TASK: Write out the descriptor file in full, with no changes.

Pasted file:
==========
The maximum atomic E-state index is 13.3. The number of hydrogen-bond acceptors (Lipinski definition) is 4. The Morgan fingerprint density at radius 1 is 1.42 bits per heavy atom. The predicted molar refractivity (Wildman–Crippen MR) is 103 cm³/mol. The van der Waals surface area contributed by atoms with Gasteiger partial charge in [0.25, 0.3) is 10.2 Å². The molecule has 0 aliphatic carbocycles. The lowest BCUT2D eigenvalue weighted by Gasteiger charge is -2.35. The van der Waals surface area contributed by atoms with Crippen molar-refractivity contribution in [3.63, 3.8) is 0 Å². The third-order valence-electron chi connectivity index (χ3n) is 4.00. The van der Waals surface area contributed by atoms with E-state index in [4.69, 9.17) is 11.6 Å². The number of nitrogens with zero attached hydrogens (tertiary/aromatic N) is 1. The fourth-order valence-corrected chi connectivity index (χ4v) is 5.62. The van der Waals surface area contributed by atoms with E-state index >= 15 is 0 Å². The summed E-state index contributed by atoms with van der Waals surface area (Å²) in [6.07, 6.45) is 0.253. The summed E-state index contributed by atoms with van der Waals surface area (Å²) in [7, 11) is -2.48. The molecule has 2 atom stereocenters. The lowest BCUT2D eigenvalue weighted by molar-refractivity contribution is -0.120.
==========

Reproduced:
The maximum atomic E-state index is 13.3. The number of hydrogen-bond acceptors (Lipinski definition) is 4. The Morgan fingerprint density at radius 1 is 1.42 bits per heavy atom. The predicted molar refractivity (Wildman–Crippen MR) is 103 cm³/mol. The van der Waals surface area contributed by atoms with Gasteiger partial charge in [0.25, 0.3) is 10.2 Å². The molecule has 0 aliphatic carbocycles. The lowest BCUT2D eigenvalue weighted by Gasteiger charge is -2.35. The van der Waals surface area contributed by atoms with Crippen molar-refractivity contribution in [3.63, 3.8) is 0 Å². The third-order valence-electron chi connectivity index (χ3n) is 4.00. The van der Waals surface area contributed by atoms with E-state index in [4.69, 9.17) is 11.6 Å². The number of nitrogens with zero attached hydrogens (tertiary/aromatic N) is 1. The fourth-order valence-corrected chi connectivity index (χ4v) is 5.62. The van der Waals surface area contributed by atoms with E-state index >= 15 is 0 Å². The summed E-state index contributed by atoms with van der Waals surface area (Å²) in [6.07, 6.45) is 0.253. The summed E-state index contributed by atoms with van der Waals surface area (Å²) in [7, 11) is -2.48. The molecule has 2 atom stereocenters. The lowest BCUT2D eigenvalue weighted by molar-refractivity contribution is -0.120.